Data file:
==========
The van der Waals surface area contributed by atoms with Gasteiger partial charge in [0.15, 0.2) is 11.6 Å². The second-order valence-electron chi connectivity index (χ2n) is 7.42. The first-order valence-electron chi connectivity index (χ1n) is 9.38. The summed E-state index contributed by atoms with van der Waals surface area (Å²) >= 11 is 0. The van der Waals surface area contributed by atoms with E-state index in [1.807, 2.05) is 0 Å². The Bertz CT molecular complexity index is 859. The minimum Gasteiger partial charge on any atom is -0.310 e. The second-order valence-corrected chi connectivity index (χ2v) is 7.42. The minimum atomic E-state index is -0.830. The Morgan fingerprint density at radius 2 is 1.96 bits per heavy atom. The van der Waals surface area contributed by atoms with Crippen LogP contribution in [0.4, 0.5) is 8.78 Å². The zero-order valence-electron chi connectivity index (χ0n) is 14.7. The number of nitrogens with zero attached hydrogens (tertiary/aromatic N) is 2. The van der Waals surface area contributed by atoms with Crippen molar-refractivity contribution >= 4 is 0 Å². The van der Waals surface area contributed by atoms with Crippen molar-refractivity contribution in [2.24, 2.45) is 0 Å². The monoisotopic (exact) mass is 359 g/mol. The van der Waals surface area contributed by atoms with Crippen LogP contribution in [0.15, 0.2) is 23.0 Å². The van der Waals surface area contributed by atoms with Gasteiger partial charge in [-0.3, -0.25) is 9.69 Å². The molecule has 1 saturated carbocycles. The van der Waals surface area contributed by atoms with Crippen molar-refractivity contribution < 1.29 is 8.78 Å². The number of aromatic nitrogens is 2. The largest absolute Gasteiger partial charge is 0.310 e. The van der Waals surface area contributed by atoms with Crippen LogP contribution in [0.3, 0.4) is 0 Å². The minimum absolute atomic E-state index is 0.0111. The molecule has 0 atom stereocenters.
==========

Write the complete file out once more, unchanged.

The van der Waals surface area contributed by atoms with Gasteiger partial charge in [0.15, 0.2) is 11.6 Å². The second-order valence-electron chi connectivity index (χ2n) is 7.42. The first-order valence-electron chi connectivity index (χ1n) is 9.38. The summed E-state index contributed by atoms with van der Waals surface area (Å²) >= 11 is 0. The van der Waals surface area contributed by atoms with E-state index in [1.807, 2.05) is 0 Å². The Bertz CT molecular complexity index is 859. The minimum Gasteiger partial charge on any atom is -0.310 e. The second-order valence-corrected chi connectivity index (χ2v) is 7.42. The minimum atomic E-state index is -0.830. The Morgan fingerprint density at radius 2 is 1.96 bits per heavy atom. The van der Waals surface area contributed by atoms with Crippen LogP contribution in [0.4, 0.5) is 8.78 Å². The zero-order valence-electron chi connectivity index (χ0n) is 14.7. The number of nitrogens with zero attached hydrogens (tertiary/aromatic N) is 2. The van der Waals surface area contributed by atoms with Crippen molar-refractivity contribution >= 4 is 0 Å². The van der Waals surface area contributed by atoms with Crippen molar-refractivity contribution in [2.24, 2.45) is 0 Å². The monoisotopic (exact) mass is 359 g/mol. The van der Waals surface area contributed by atoms with Crippen LogP contribution in [0.15, 0.2) is 23.0 Å². The van der Waals surface area contributed by atoms with Gasteiger partial charge in [-0.3, -0.25) is 9.69 Å². The molecule has 1 saturated carbocycles. The van der Waals surface area contributed by atoms with Crippen molar-refractivity contribution < 1.29 is 8.78 Å². The number of aromatic nitrogens is 2. The largest absolute Gasteiger partial charge is 0.310 e. The van der Waals surface area contributed by atoms with Crippen LogP contribution in [0.3, 0.4) is 0 Å². The minimum absolute atomic E-state index is 0.0111. The molecule has 0 atom stereocenters.